Commercial Conveyancing: The Selling Process

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Conveyancing is the area of property law concerned with the preparation of documents necessary for transferring ownership of real property.

You are required to comply with certain conveyancing guidelines in order to sell your property. The steps to be followed for selling your property involve:

Procurement of Documents: The first thing you need to do is procure the relevant documents concerning your property. Your Solicitor will guide and assist you in obtaining the same. Certain documents must be included in the contract such as the Certificate of Title, the Plan of the property, the Zoning Certificate, the Sewerage Certificate etc. In case your property has been mortgaged, your Solicitor will arrange for the discharge of mortgage to be prepared by the mortgagee.

Preparing the Contract of Sale: The next important requirement of the conveyancing process is to prepare a Contract of Sale. It sets out the terms and conditions agreed upon between you and your buyer in relation to your property along with other details. Some of the essential terms of the contract are:

Parties to the Contract: The contract must contain the names and residing addresses of the parties to the transaction.
Description of the property being sold: The contract must contain a full description of the property being sold including details of the location of the property.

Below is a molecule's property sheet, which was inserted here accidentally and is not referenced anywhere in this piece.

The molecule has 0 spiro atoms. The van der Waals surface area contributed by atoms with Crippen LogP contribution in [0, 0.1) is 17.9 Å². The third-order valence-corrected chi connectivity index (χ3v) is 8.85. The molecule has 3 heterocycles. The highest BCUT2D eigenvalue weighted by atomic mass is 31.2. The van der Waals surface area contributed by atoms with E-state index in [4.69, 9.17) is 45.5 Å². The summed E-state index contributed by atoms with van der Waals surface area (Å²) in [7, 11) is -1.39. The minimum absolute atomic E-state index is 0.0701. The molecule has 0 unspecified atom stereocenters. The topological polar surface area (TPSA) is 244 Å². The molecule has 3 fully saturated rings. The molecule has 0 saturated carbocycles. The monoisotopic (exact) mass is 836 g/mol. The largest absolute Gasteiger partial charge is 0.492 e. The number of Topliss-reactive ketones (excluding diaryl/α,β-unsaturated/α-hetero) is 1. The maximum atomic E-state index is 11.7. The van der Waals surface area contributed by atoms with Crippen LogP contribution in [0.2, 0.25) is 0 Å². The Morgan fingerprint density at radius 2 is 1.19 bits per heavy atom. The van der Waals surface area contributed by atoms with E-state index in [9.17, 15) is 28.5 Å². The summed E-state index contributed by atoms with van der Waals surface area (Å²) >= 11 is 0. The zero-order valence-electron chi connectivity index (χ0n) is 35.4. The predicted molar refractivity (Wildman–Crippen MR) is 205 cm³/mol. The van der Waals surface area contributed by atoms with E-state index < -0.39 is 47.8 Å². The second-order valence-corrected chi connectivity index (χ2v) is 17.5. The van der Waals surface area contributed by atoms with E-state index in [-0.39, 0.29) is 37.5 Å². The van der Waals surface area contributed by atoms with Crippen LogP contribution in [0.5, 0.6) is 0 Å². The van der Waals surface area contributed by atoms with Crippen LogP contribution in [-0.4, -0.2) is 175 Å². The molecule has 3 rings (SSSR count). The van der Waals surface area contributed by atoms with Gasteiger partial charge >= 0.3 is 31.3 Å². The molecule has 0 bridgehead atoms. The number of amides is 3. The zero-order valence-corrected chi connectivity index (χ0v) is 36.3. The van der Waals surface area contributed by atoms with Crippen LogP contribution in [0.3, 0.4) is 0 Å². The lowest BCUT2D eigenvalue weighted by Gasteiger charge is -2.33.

Sale consideration clause: This clause states the consideration as agreed between the parties.

Cooling off clause: This clause will give the buyer the right to withdraw from purchasing a residential property within five days normally.

Default clause: Your contract will include a default clause stating what actions by the parties will be construed as a ‘default’ and whether a default notice is to be served upon the defaulting party and how the defaulting party will be required to compensate the other party.

Exchange of Contracts: Once the contract of sale is prepared, each party should sign a copy of the contract of sale. Then vendor will receive the contract signed by the purchaser and the purchaser will receive the contract signed by the vendor. The purchaser must pay the deposit on exchange of contracts.

Settlement: The settlement period should be mutually decided by both parties, usually 42 days.

If you have any query pertaining to conveyancing matters, feel free to contact our lawyers at Owen Hodge.

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